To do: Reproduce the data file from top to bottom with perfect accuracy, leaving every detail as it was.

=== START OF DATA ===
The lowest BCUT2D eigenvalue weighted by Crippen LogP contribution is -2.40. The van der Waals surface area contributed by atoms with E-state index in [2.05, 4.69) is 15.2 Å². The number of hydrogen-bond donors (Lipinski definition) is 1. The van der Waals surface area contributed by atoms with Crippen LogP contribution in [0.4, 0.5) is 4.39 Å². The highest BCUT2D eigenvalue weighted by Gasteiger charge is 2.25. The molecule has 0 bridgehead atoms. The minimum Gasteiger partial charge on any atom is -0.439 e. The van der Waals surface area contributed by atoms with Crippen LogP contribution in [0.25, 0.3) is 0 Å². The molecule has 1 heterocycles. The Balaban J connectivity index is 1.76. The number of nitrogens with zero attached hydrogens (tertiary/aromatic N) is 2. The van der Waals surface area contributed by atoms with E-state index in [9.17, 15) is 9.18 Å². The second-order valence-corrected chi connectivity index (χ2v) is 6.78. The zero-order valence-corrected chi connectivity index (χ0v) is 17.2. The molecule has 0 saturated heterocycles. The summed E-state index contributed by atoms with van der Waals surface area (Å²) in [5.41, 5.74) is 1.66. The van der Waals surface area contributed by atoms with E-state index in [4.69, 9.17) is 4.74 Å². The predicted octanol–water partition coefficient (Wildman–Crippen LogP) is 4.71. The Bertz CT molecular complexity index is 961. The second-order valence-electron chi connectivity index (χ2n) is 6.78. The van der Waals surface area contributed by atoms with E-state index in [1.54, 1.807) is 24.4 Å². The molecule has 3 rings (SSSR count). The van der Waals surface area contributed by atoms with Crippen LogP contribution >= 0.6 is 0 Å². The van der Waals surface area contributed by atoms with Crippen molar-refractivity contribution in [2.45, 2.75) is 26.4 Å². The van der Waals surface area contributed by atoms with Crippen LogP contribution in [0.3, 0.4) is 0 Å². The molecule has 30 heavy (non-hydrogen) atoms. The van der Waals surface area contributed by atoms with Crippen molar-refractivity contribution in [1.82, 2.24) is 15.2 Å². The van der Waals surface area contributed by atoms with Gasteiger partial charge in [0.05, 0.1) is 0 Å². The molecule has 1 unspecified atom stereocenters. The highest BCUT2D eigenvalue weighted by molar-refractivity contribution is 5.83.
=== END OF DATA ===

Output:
The lowest BCUT2D eigenvalue weighted by Crippen LogP contribution is -2.40. The van der Waals surface area contributed by atoms with E-state index in [2.05, 4.69) is 15.2 Å². The number of hydrogen-bond donors (Lipinski definition) is 1. The van der Waals surface area contributed by atoms with Crippen LogP contribution in [0.4, 0.5) is 4.39 Å². The highest BCUT2D eigenvalue weighted by Gasteiger charge is 2.25. The molecule has 0 bridgehead atoms. The minimum Gasteiger partial charge on any atom is -0.439 e. The van der Waals surface area contributed by atoms with Crippen LogP contribution in [0.25, 0.3) is 0 Å². The molecule has 1 heterocycles. The Balaban J connectivity index is 1.76. The number of nitrogens with zero attached hydrogens (tertiary/aromatic N) is 2. The van der Waals surface area contributed by atoms with E-state index in [9.17, 15) is 9.18 Å². The second-order valence-corrected chi connectivity index (χ2v) is 6.78. The zero-order valence-corrected chi connectivity index (χ0v) is 17.2. The molecule has 0 saturated heterocycles. The summed E-state index contributed by atoms with van der Waals surface area (Å²) in [5.41, 5.74) is 1.66. The van der Waals surface area contributed by atoms with E-state index in [4.69, 9.17) is 4.74 Å². The predicted octanol–water partition coefficient (Wildman–Crippen LogP) is 4.71. The Bertz CT molecular complexity index is 961. The second-order valence-electron chi connectivity index (χ2n) is 6.78. The van der Waals surface area contributed by atoms with E-state index in [1.54, 1.807) is 24.4 Å². The molecule has 3 rings (SSSR count). The van der Waals surface area contributed by atoms with Crippen LogP contribution >= 0.6 is 0 Å². The van der Waals surface area contributed by atoms with Crippen molar-refractivity contribution in [2.45, 2.75) is 26.4 Å². The van der Waals surface area contributed by atoms with Crippen LogP contribution in [0.3, 0.4) is 0 Å². The molecule has 30 heavy (non-hydrogen) atoms. The van der Waals surface area contributed by atoms with Crippen molar-refractivity contribution in [1.82, 2.24) is 15.2 Å². The van der Waals surface area contributed by atoms with Gasteiger partial charge in [0.05, 0.1) is 0 Å². The molecule has 1 unspecified atom stereocenters. The highest BCUT2D eigenvalue weighted by molar-refractivity contribution is 5.83.